"I can't confirm systematic displacement, some [civilians] are returning to their villages. But if you tell them [YPG] it's an Arab village they'll trash the place," explained the German fighter, who was soon to be deployed to Hasakah alongside Rojhat, Cudi and a Swedish teacher named Jesper.

Akram Hesso, head of Jazeera Canton, denies allegation that Kurds are pushing Arabs and Turkmens out of their homes, calling the reports "baseless accusations".

"In times of war violations take place, but this was not systematic. Investigations into these violations are happening," Hesso told IBTimes UK.

Leadership woes abound?

While there is no hard evidence of the systematic displacement of non-Kurds in northern Syria, recurring reports of looting and mistreatment of civilians by the YPG suggests the inability among the leadership to deal with such issues.

One example given by the German soldier was the aftermath of an explosion in a town named Abu Hamam, 10km south of Suluk. Following the event, civilians were left largely unattended by YPG forces, which had recently entered the town.

"They [YPG] explicitly told us that we shouldn't help them," he said, twisting a brown tisbah in his hand.

The lack of medical experience among the Kurds was also raised as a source of contention between the Westerners and the YPG, with the latter allegedly disregarding medical kits. "I've been told off for talking about first aid," said the German.

"For a militia in the Middle East it's up to standards, for most Americans I've met it's insanity," said a former US marine who was due to be smuggled across the Tigris river to Iraq to fly back home.

"In the first assault I realised that if I stayed I would die and I didn't come here to die," added the fighter, who asked to remain anonymous for security reasons.

Isil fighters parade the streets of the Syrian town of Tel Abyad.
Islamic State fighters parade the streets of the Syrian town of Tel Abyad earlier this year Reuters

Battle wounds

Two hours west of the base, a military hospital in the Kurdish capital of Qamishli bears the signs of such dangers. Inside the sterile building, several men rest quietly in their rooms. One of the patients is a Greek citizen who suffered a head injury during battle – he declined to speak.

Milad Derik, 24, lies on a hospital bed, pierced by three bullet wounds on his arm and shoulder from a shooting he was involved in south of Tel Abyad.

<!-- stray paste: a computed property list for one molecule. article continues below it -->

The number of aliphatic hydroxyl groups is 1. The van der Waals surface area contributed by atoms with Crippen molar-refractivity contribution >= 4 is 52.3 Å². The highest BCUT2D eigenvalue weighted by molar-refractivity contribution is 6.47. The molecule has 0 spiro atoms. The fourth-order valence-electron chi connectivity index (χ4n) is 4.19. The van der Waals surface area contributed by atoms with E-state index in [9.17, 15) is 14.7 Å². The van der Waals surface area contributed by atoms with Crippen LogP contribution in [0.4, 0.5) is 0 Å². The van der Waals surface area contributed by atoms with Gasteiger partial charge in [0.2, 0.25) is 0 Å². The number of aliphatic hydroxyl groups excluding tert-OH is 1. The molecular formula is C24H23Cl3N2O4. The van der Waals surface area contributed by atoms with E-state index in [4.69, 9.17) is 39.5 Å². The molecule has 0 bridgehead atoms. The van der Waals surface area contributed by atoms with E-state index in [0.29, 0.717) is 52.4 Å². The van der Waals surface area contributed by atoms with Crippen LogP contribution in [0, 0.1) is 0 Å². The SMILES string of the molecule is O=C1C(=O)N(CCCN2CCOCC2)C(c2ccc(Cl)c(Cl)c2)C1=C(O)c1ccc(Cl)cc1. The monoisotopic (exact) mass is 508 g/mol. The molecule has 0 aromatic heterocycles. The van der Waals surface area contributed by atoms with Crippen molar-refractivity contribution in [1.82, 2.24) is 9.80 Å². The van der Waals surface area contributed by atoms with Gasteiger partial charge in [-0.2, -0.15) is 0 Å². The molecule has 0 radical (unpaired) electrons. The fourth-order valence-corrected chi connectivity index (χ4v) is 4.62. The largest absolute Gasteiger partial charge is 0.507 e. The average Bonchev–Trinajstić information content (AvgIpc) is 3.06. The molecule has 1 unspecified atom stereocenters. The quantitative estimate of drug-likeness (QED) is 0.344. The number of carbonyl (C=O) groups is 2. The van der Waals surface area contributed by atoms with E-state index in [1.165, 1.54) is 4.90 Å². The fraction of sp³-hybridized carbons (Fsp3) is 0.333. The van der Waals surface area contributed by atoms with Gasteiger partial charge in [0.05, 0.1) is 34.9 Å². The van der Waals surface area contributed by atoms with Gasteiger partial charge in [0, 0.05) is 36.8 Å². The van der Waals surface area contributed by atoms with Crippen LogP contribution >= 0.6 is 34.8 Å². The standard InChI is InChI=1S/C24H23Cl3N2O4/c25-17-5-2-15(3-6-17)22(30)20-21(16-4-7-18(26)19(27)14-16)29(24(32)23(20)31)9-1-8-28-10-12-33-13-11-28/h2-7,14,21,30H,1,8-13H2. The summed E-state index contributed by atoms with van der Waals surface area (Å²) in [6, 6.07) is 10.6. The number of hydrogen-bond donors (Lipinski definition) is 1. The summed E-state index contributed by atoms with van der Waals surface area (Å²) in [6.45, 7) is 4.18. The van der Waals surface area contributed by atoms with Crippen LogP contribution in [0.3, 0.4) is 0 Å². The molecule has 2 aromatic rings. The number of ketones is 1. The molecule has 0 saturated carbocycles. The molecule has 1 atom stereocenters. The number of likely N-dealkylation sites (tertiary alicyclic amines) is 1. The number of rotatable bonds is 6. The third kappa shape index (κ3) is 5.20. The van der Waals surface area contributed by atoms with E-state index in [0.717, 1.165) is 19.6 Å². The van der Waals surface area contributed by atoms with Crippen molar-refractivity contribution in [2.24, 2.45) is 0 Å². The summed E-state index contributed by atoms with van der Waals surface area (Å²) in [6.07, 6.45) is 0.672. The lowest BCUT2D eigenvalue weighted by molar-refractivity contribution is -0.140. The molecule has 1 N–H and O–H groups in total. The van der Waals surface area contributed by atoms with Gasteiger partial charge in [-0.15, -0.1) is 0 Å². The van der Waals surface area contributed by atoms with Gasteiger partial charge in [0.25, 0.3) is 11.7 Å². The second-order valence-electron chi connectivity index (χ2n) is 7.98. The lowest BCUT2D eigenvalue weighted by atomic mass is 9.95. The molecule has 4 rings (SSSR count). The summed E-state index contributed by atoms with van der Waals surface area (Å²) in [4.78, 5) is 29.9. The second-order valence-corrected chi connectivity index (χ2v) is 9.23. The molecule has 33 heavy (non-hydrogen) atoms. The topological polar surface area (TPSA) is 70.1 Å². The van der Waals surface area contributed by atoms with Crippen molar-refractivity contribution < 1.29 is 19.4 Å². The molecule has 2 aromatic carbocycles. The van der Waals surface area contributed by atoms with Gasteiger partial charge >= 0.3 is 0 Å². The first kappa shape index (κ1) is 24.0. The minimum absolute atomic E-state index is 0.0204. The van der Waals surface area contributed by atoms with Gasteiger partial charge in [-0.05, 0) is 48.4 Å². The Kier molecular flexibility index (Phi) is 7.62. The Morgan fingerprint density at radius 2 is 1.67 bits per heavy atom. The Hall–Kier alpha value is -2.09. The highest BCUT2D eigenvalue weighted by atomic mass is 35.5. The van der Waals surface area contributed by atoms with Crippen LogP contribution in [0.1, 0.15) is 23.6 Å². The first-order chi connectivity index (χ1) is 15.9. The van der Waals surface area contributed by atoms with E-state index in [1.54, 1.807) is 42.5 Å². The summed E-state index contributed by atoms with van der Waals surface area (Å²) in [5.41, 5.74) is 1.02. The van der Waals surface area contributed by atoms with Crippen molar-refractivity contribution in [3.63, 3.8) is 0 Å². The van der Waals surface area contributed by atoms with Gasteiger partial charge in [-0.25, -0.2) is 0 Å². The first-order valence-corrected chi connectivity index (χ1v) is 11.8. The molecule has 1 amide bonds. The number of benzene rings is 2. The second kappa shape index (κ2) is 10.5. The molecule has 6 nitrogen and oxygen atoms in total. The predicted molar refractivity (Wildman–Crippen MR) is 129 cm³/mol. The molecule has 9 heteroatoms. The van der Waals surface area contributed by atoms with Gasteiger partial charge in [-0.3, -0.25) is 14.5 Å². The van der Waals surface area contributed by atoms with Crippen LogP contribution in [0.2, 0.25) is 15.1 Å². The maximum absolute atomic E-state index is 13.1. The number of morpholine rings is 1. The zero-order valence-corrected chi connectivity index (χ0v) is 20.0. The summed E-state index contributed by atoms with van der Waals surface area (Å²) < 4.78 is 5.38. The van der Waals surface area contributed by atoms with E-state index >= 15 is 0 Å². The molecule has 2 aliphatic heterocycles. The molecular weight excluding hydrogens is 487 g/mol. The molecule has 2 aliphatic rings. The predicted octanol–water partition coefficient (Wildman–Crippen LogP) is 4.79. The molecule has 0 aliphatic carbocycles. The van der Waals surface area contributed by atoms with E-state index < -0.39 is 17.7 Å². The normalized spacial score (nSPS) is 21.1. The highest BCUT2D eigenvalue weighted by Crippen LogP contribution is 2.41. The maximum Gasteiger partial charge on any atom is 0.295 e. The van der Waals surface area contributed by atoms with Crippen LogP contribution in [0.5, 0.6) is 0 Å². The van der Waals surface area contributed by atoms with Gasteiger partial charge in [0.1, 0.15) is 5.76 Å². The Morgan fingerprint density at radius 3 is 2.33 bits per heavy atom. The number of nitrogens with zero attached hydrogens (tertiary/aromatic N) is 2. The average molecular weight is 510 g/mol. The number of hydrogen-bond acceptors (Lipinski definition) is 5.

Following the YPG's victory in Tel Abyad and its move towards Raqqa, the Sunni insurgents were quick to threaten all Kurds living in Raqqa. This sparked an exodus of Kurdish families, amid which IS sleeper cells were allegedly moving.

"People were running from Raqqa to Tel Abyad, and two women, two children and three men began shooting at us," said the soldier.

"At first we didn't shoot because it was a civilian car, then we fired and we were injured," he explained. Three of his comrades, two men and one woman were also wounded.

"I will return to fight again and continue working to build this country," said Derik with a smile.

Next door a 20-year-old double amputee intoned his own battle chant, adamant he would soon return to the front to fight with the YPG. "Before joining [the YPG] I knew this could happen," explained former car washer Sewa Sofi.

Dressed in fatigues and sporting a badge bearing the face of PKK leader Abdullah Ocalan, the young man recounted the night in which the abandoned house he had picked to sleep in during his deployment south of Tel Abyad collapsed on top of him, crushing both of his legs. "My friend opened a closed door and the house exploded. He died," said the young man.

While YPG spirits remain seemingly high and its belief in their cause unshaken, the lives claimed within the Kurdish ranks and the leadership's reported inability to embrace new methods of combat has left a number of foreign fighters disillusioned and ready to head home.

The same fighters who, according to the head of Jazeera Canton, will one day have a street named after them in Syria's Kurdish region.